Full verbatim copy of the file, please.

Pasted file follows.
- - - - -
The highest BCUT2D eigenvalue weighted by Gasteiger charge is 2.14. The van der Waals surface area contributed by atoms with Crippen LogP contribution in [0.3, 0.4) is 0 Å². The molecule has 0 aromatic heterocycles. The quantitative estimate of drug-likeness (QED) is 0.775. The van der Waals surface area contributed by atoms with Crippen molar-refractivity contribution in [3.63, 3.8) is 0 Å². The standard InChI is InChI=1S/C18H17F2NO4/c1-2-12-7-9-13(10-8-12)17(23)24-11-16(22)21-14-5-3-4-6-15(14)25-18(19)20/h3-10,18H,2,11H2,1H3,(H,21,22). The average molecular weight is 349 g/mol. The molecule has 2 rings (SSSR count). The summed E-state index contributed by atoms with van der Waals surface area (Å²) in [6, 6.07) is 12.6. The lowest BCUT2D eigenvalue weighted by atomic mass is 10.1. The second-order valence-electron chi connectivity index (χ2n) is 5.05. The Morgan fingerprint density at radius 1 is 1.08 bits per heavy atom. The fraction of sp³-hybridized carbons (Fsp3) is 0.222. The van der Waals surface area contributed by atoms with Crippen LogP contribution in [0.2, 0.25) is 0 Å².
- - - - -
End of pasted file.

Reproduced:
The highest BCUT2D eigenvalue weighted by Gasteiger charge is 2.14. The van der Waals surface area contributed by atoms with Crippen LogP contribution in [0.3, 0.4) is 0 Å². The molecule has 0 aromatic heterocycles. The quantitative estimate of drug-likeness (QED) is 0.775. The van der Waals surface area contributed by atoms with Crippen molar-refractivity contribution in [3.63, 3.8) is 0 Å². The standard InChI is InChI=1S/C18H17F2NO4/c1-2-12-7-9-13(10-8-12)17(23)24-11-16(22)21-14-5-3-4-6-15(14)25-18(19)20/h3-10,18H,2,11H2,1H3,(H,21,22). The average molecular weight is 349 g/mol. The molecule has 2 rings (SSSR count). The summed E-state index contributed by atoms with van der Waals surface area (Å²) in [6, 6.07) is 12.6. The lowest BCUT2D eigenvalue weighted by atomic mass is 10.1. The second-order valence-electron chi connectivity index (χ2n) is 5.05. The Morgan fingerprint density at radius 1 is 1.08 bits per heavy atom. The fraction of sp³-hybridized carbons (Fsp3) is 0.222. The van der Waals surface area contributed by atoms with Crippen LogP contribution in [0.2, 0.25) is 0 Å².